# What is the relation between two IIN mean zero random variables?

I have trouble proving the following fact in my econometrics homework. The lecturer said that I should merely look at my statistics books, but I cannot seem to find it anywhere! Thus, sorry if it is (too) ignorant a question.

Suppose that random variables $\varepsilon_{1t}$, $\varepsilon_{2t} \sim IIN(0,\Sigma)$ (i.e. identically independently normally distributed with a vector of means equal to $0$ and a variance-covariance matrix $\Sigma$).

How can I then show that $\varepsilon_{1t}=\lambda\varepsilon_{2t}+u_t$, where $\lambda = \frac {\sigma_{12}} {\sigma_{22}}$ and $Var(u_t)=\sigma_{11}-\frac{\sigma_{12}^2}{\sigma_{22}}$ and $u_t$ is a disturbance term? ($\sigma_{ij}$ denotes the corresponding element of the variance-covariance matrix).

All help is greatly appreciated. :)

Clarification: I just wanted to add that this question comes from a time-series context. Thus, IIN means that the $\varepsilon$'s are independent over time (i.e. no autocorrelation) and that the distribution does not change. However, there is contemporaneous correlation between the $\varepsilon$'s as they come from a bivariate distribution.

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Please register your account -- you will be able to directly edit your posts. –  mbq Sep 6 '11 at 7:37

First, I don't think you should say $\varepsilon_{1t}$ and $\varepsilon_{2t}$ are independent and identically distributed, since then $\sigma_{12}=0$ and $\sigma_{11} = \sigma_{22}$.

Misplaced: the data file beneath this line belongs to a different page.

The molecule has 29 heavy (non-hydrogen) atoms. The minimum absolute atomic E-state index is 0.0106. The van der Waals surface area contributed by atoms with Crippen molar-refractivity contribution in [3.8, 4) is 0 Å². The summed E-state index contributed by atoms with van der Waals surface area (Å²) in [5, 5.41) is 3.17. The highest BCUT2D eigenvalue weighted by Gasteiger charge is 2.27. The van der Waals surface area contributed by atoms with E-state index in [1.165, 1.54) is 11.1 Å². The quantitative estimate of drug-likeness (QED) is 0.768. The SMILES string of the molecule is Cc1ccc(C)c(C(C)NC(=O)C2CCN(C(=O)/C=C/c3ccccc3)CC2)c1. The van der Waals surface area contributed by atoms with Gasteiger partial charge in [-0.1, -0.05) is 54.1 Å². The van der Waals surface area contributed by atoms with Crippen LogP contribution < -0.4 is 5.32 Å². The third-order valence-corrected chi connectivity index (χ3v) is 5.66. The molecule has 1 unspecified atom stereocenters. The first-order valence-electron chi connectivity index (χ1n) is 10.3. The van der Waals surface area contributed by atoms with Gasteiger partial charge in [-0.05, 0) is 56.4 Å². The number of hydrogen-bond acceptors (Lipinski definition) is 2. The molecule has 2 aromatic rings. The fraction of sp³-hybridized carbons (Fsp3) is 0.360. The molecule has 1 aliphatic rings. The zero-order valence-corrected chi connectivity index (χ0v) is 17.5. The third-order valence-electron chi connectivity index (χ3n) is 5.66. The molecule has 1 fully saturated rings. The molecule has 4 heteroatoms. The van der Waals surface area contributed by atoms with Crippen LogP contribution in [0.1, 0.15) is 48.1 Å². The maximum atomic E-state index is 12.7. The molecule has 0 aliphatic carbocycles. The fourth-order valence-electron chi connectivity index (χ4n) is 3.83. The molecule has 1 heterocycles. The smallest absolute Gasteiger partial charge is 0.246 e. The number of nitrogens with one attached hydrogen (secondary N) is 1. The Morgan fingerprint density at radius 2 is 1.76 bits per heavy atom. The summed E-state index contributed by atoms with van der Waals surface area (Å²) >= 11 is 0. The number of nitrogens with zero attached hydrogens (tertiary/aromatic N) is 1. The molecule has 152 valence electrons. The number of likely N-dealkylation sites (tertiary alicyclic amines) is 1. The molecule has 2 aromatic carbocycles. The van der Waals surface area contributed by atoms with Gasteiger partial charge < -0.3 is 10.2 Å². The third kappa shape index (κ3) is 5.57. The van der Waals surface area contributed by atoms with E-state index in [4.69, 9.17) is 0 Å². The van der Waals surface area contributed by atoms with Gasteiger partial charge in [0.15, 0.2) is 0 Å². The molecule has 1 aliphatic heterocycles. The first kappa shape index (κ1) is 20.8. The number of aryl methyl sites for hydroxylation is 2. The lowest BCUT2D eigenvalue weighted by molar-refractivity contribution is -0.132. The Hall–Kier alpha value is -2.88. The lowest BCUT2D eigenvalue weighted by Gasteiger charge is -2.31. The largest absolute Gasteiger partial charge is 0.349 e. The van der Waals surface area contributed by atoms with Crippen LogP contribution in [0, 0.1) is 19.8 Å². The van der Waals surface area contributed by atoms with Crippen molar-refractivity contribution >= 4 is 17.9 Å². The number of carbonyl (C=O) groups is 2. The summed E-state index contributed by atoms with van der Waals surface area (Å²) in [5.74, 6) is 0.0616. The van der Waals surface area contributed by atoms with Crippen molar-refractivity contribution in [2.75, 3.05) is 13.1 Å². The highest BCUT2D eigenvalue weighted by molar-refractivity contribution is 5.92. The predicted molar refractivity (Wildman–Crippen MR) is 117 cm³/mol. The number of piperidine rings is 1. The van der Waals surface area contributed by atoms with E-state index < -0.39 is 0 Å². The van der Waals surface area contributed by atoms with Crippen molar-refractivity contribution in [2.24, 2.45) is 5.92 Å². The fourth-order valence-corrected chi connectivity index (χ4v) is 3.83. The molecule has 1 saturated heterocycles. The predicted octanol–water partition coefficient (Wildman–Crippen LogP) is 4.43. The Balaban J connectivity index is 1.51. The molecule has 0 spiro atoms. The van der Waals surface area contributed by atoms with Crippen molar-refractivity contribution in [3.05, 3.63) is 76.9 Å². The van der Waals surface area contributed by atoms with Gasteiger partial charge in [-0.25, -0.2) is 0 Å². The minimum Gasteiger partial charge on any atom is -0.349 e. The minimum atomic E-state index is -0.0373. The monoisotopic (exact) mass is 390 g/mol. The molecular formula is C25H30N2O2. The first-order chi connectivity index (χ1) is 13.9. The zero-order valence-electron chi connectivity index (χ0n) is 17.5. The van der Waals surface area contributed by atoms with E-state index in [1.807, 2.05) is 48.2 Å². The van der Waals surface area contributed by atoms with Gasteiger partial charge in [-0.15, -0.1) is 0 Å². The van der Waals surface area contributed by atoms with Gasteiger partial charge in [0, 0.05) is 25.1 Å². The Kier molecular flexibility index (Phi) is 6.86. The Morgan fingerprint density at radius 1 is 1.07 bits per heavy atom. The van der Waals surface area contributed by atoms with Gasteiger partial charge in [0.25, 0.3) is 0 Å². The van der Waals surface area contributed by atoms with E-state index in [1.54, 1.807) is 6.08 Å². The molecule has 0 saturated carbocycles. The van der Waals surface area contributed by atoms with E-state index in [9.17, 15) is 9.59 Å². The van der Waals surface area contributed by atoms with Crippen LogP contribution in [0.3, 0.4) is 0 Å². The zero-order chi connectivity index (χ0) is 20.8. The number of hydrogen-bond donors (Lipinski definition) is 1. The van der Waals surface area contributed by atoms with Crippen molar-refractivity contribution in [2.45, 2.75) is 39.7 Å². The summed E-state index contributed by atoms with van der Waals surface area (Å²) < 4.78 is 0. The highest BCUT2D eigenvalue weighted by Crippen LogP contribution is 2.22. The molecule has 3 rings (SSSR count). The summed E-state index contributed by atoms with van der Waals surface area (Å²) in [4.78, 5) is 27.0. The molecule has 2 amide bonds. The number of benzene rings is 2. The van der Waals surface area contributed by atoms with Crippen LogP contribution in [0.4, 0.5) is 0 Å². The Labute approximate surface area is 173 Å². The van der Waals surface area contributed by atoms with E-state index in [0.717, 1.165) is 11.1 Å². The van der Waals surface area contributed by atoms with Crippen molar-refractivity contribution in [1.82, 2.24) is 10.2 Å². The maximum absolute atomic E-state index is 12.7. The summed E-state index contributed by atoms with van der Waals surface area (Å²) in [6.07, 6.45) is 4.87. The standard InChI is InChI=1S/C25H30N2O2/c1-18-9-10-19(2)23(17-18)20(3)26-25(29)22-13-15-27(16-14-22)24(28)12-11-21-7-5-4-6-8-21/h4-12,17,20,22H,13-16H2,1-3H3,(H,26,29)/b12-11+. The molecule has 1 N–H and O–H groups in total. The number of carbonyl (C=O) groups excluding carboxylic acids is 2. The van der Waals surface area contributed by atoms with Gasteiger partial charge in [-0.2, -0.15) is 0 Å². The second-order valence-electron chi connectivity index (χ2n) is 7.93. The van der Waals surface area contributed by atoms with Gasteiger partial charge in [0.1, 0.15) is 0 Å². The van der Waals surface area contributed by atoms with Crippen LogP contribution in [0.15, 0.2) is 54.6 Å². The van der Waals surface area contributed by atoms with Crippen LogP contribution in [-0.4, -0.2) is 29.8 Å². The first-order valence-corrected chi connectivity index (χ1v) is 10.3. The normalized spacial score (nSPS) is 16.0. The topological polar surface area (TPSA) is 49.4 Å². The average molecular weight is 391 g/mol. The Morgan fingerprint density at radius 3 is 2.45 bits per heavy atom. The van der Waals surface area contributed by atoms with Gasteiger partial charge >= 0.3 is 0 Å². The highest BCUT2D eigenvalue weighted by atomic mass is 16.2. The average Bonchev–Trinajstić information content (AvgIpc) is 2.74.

Second, I'd drop the $t$ subscripts as they seem irrelevant for the question.

Regarding the proof, this sort of thing is a lot easier to deal with via matrices. So look for a book covering linear models at a slightly higher than introductory level. I like Seber, though I've not seen the recent edition. Either at the beginning or in an appendix, there'll be discussion of the multivariate normal distribution, and that if $X$ ~ MVN and $A$ is a fixed matrix, then $A X$ ~ MVN, and that $$\text{var}(A X) = A \text{var}(X) A'$$ which is the key result you need.

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For a very thorough treatment of the multivariate normal distribution I can recommend Mardia, Kent and Bibby : amazon.com/dp/0124712525 (expensive to buy, but you may find it in the library). –  Bob Durrant Sep 6 '11 at 5:46
Dropping the subscripts is a good idea, but your other prefatory remarks are potentially confusing. Thinking of $(\varepsilon_{1t}, \varepsilon_{2t}) = \mathbf{\varepsilon_t}$ as a vector-valued time series allows us to make sense of the OP's terminology. It reminds us that $\Sigma$ describes the distribution of $\mathbf(\varepsilon_t)$, not the covariance between the values at different times $t$. –  whuber Sep 6 '11 at 15:39
@whuber - Oh, I see. It's really the set of $(\varepsilon_1, \varepsilon_2)_t$ that are iid MVN. –  Karl Sep 7 '11 at 6:27
By subtraction, you would like to show that when $(\varepsilon_1, \varepsilon_2)$ has a bivariate Normal distribution with covariance $\Sigma$, then $u = \varepsilon_1 - \frac{\sigma_{12}}{\sigma_{22}}\varepsilon_2$ has a Normal distribution. But this is trivial, because $u$, as a linear combination of Normal variates, is necessarily Normal. For the remaining part, compute
\eqalign{ Var(u) &= Var(\varepsilon_1 - \frac{\sigma_{12}}{\sigma_{22}}\varepsilon_2) \\ &= Var(\varepsilon_1) - 2\frac{\sigma_{12}}{\sigma_{22}}Covar(\varepsilon_1, \varepsilon_2) + \left(\frac{\sigma_{12}}{\sigma_{22}}\right)^2 Var(\varepsilon_2) \\ &= \sigma_{11} - 2\frac{\sigma_{12}}{\sigma_{22}}\sigma_{12} + \frac{\sigma_{12}^2}{\sigma_{22}^2}\sigma_{22} \\ &= \sigma_{11} - 2\frac{\sigma_{12}^2}{\sigma_{22}} + \frac{\sigma_{12}^2}{\sigma_{22}} \\ &= \sigma_{11} - \frac{\sigma_{12}^2}{\sigma_{22}}. }